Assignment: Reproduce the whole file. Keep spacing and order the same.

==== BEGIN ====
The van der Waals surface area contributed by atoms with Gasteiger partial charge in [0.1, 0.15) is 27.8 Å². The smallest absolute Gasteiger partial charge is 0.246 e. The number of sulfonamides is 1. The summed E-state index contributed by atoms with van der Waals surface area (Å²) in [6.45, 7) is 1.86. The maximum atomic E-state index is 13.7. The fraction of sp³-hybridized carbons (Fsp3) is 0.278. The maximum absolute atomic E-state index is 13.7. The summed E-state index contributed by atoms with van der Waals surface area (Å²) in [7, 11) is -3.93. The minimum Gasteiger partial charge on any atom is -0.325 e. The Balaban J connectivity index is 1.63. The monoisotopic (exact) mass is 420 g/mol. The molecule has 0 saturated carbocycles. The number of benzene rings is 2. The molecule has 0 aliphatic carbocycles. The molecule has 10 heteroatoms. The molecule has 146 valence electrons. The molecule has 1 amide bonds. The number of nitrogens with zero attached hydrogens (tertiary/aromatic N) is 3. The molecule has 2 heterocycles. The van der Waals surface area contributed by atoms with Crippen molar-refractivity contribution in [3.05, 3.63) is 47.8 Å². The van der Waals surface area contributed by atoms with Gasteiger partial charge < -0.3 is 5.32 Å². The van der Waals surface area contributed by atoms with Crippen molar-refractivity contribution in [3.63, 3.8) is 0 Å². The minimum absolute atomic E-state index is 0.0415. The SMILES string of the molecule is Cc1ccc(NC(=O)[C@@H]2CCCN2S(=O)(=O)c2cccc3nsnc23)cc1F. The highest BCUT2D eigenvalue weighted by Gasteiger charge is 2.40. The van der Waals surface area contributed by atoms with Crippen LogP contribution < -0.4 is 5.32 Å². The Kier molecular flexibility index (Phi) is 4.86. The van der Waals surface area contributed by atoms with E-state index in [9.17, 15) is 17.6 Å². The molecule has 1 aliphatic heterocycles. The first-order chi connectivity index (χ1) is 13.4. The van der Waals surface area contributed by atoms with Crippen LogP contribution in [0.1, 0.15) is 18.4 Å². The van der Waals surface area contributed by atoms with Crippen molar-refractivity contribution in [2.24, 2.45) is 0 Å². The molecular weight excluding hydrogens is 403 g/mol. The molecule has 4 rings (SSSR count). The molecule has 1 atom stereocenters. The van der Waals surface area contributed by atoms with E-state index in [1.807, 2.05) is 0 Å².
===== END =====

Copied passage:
The van der Waals surface area contributed by atoms with Gasteiger partial charge in [0.1, 0.15) is 27.8 Å². The smallest absolute Gasteiger partial charge is 0.246 e. The number of sulfonamides is 1. The summed E-state index contributed by atoms with van der Waals surface area (Å²) in [6.45, 7) is 1.86. The maximum atomic E-state index is 13.7. The fraction of sp³-hybridized carbons (Fsp3) is 0.278. The maximum absolute atomic E-state index is 13.7. The summed E-state index contributed by atoms with van der Waals surface area (Å²) in [7, 11) is -3.93. The minimum Gasteiger partial charge on any atom is -0.325 e. The Balaban J connectivity index is 1.63. The monoisotopic (exact) mass is 420 g/mol. The molecule has 0 saturated carbocycles. The number of benzene rings is 2. The molecule has 0 aliphatic carbocycles. The molecule has 10 heteroatoms. The molecule has 146 valence electrons. The molecule has 1 amide bonds. The number of nitrogens with zero attached hydrogens (tertiary/aromatic N) is 3. The molecule has 2 heterocycles. The van der Waals surface area contributed by atoms with Crippen molar-refractivity contribution in [3.05, 3.63) is 47.8 Å². The van der Waals surface area contributed by atoms with Gasteiger partial charge < -0.3 is 5.32 Å². The van der Waals surface area contributed by atoms with Crippen molar-refractivity contribution in [3.63, 3.8) is 0 Å². The minimum absolute atomic E-state index is 0.0415. The SMILES string of the molecule is Cc1ccc(NC(=O)[C@@H]2CCCN2S(=O)(=O)c2cccc3nsnc23)cc1F. The highest BCUT2D eigenvalue weighted by Gasteiger charge is 2.40. The van der Waals surface area contributed by atoms with Crippen LogP contribution < -0.4 is 5.32 Å². The Kier molecular flexibility index (Phi) is 4.86. The van der Waals surface area contributed by atoms with E-state index in [9.17, 15) is 17.6 Å². The molecule has 1 aliphatic heterocycles. The first-order chi connectivity index (χ1) is 13.4. The van der Waals surface area contributed by atoms with Crippen LogP contribution in [0.1, 0.15) is 18.4 Å². The van der Waals surface area contributed by atoms with Crippen molar-refractivity contribution in [2.24, 2.45) is 0 Å². The molecular weight excluding hydrogens is 403 g/mol. The molecule has 4 rings (SSSR count). The molecule has 1 atom stereocenters. The van der Waals surface area contributed by atoms with E-state index in [1.807, 2.05) is 0 Å².